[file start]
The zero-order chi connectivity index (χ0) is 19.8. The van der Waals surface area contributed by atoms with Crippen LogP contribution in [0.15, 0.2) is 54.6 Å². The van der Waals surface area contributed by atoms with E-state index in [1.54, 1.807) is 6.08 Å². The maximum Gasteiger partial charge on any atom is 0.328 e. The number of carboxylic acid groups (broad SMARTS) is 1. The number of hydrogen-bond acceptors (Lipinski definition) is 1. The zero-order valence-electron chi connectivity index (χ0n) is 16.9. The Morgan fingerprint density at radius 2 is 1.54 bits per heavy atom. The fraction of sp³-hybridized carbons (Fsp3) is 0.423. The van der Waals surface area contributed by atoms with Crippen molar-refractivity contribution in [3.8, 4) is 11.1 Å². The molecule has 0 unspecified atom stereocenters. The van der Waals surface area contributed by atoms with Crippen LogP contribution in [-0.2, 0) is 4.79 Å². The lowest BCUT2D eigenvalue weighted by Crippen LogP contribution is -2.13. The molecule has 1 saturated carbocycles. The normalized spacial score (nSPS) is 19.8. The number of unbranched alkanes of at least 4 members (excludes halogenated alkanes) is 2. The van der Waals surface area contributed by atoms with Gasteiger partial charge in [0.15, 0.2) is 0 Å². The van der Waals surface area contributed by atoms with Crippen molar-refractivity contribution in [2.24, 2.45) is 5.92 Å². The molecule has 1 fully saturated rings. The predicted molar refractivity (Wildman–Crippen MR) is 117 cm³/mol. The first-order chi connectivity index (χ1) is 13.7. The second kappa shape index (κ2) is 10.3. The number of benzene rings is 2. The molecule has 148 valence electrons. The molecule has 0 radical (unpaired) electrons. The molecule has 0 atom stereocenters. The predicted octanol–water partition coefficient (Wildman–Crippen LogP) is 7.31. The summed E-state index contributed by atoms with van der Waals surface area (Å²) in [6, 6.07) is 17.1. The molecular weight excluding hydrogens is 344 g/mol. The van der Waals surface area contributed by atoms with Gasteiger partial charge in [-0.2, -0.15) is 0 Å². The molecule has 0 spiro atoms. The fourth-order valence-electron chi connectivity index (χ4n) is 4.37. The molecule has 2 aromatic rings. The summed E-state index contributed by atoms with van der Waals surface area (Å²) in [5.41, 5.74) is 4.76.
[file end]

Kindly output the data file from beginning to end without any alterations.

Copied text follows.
The zero-order chi connectivity index (χ0) is 19.8. The van der Waals surface area contributed by atoms with Crippen LogP contribution in [0.15, 0.2) is 54.6 Å². The van der Waals surface area contributed by atoms with E-state index in [1.54, 1.807) is 6.08 Å². The maximum Gasteiger partial charge on any atom is 0.328 e. The number of carboxylic acid groups (broad SMARTS) is 1. The number of hydrogen-bond acceptors (Lipinski definition) is 1. The zero-order valence-electron chi connectivity index (χ0n) is 16.9. The Morgan fingerprint density at radius 2 is 1.54 bits per heavy atom. The fraction of sp³-hybridized carbons (Fsp3) is 0.423. The van der Waals surface area contributed by atoms with Crippen molar-refractivity contribution in [3.8, 4) is 11.1 Å². The molecule has 0 unspecified atom stereocenters. The van der Waals surface area contributed by atoms with Crippen LogP contribution in [-0.2, 0) is 4.79 Å². The lowest BCUT2D eigenvalue weighted by Crippen LogP contribution is -2.13. The molecule has 1 saturated carbocycles. The normalized spacial score (nSPS) is 19.8. The number of unbranched alkanes of at least 4 members (excludes halogenated alkanes) is 2. The van der Waals surface area contributed by atoms with Gasteiger partial charge in [0.15, 0.2) is 0 Å². The van der Waals surface area contributed by atoms with Crippen molar-refractivity contribution in [2.24, 2.45) is 5.92 Å². The molecule has 1 fully saturated rings. The predicted molar refractivity (Wildman–Crippen MR) is 117 cm³/mol. The first-order chi connectivity index (χ1) is 13.7. The second kappa shape index (κ2) is 10.3. The number of benzene rings is 2. The molecule has 148 valence electrons. The molecule has 0 radical (unpaired) electrons. The molecule has 0 atom stereocenters. The predicted octanol–water partition coefficient (Wildman–Crippen LogP) is 7.31. The summed E-state index contributed by atoms with van der Waals surface area (Å²) in [6, 6.07) is 17.1. The molecular weight excluding hydrogens is 344 g/mol. The van der Waals surface area contributed by atoms with Gasteiger partial charge in [-0.2, -0.15) is 0 Å². The molecule has 0 spiro atoms. The fourth-order valence-electron chi connectivity index (χ4n) is 4.37. The molecule has 2 aromatic rings. The summed E-state index contributed by atoms with van der Waals surface area (Å²) in [5.41, 5.74) is 4.76.